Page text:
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AdvaMed Opposes FDA Reclassification Proposal


Posted in Regulatory and Compliance by Jamie Hartford on September 2, 2014

The medtech trade group says the agency's proposal would substantially expand the scope of devices requiring PMA approval. 


By Jim Dickinson

Medical technology industry trade association AdvaMed says it is “gravely concerned regarding the wide-ranging impact” of a revised regulation proposed by FDA governing the classification and reclassification of medical devices.

Stay on top of all the goings-on at FDA by attending the MD&M Minneapolis conference October 29 & 30, 2014.

In a recently posted comment, the group says the proposed changes “are not limited to FDA interpretation and implementation of provisions related to the FDA Safety and Innovation Act or clarifying provisions, but they create fundamental changes to the classification process for medical devices.”

In particular, the letter says, the proposal substantially rewrites the definition of Class III and sets forth new categories for it. The changes would substantially expand the scope of devices requiring PMA approval, the association says.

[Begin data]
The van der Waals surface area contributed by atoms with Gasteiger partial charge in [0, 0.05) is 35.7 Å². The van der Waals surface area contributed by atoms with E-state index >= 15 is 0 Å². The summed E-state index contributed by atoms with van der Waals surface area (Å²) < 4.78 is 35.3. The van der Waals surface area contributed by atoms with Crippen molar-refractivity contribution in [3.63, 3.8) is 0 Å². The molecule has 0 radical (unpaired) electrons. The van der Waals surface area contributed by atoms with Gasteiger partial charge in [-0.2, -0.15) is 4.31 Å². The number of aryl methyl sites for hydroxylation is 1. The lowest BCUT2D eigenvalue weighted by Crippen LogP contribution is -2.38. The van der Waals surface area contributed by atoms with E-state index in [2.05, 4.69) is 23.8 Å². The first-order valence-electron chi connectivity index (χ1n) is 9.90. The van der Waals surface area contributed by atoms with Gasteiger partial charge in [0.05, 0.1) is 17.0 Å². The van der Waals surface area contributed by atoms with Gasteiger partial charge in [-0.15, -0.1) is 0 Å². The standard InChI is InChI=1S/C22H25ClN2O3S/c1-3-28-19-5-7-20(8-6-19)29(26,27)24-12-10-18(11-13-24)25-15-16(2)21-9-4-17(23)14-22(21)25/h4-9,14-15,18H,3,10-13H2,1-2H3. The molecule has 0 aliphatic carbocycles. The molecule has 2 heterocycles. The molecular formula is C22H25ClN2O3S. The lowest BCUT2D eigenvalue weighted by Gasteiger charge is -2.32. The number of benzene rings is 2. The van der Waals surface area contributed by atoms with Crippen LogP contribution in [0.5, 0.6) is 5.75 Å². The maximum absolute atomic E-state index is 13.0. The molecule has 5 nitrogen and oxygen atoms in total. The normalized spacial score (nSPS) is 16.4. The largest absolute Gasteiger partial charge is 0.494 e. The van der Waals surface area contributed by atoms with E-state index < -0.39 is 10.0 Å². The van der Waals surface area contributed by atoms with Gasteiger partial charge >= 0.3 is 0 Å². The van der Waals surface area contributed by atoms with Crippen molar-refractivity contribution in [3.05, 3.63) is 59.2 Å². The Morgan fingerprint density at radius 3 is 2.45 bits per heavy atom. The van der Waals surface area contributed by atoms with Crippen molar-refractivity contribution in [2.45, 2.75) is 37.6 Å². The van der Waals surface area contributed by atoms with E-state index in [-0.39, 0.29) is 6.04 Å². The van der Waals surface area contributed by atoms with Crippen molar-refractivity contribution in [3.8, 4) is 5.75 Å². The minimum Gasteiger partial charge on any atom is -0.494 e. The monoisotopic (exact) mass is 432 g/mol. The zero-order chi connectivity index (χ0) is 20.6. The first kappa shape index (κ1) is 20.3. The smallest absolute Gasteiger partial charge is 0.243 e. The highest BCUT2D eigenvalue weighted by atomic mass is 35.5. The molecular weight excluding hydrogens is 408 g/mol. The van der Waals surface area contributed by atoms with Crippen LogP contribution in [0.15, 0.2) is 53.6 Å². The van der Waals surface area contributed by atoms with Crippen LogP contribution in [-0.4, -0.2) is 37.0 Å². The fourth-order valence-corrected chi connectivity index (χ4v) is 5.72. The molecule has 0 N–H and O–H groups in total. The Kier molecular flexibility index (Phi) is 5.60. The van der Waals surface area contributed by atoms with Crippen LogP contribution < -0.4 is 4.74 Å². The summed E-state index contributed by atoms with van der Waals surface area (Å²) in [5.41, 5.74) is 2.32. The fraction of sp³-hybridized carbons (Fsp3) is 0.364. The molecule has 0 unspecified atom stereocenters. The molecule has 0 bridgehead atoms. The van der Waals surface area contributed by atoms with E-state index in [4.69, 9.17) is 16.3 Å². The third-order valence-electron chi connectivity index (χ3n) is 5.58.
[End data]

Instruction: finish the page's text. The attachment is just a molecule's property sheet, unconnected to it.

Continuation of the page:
“In [our] review of the proposed estimates, we recommend reexamination and reconsideration to reflect realistic, accurate estimates of the time and costs associated with the preparation and completion of petitions related to new and existing products, including data gathering and reporting for Class [III] (PMA) products,” the comment says.

“We note the cost of supporting data for reclassification appears significantly underestimated. Furthermore, we estimate substantial increase in the number of required PMAs as regulatory challenges will only increase for manufacturers navigating the classification process.”

The letter also includes specific comments on the accuracy of FDA’s estimate of the burden of the proposed collection of information, including the validity of the methodology and assumptions.

Stay on top of all the goings-on at FDA by attending the MD&M Minneapolis conference October 29 & 30, 2014.

Jim Dickinson is MD+DI's contributing editor. 

[image courtesy of CHRIS ROLL/FREEDIGITALPHOTOS.NET]


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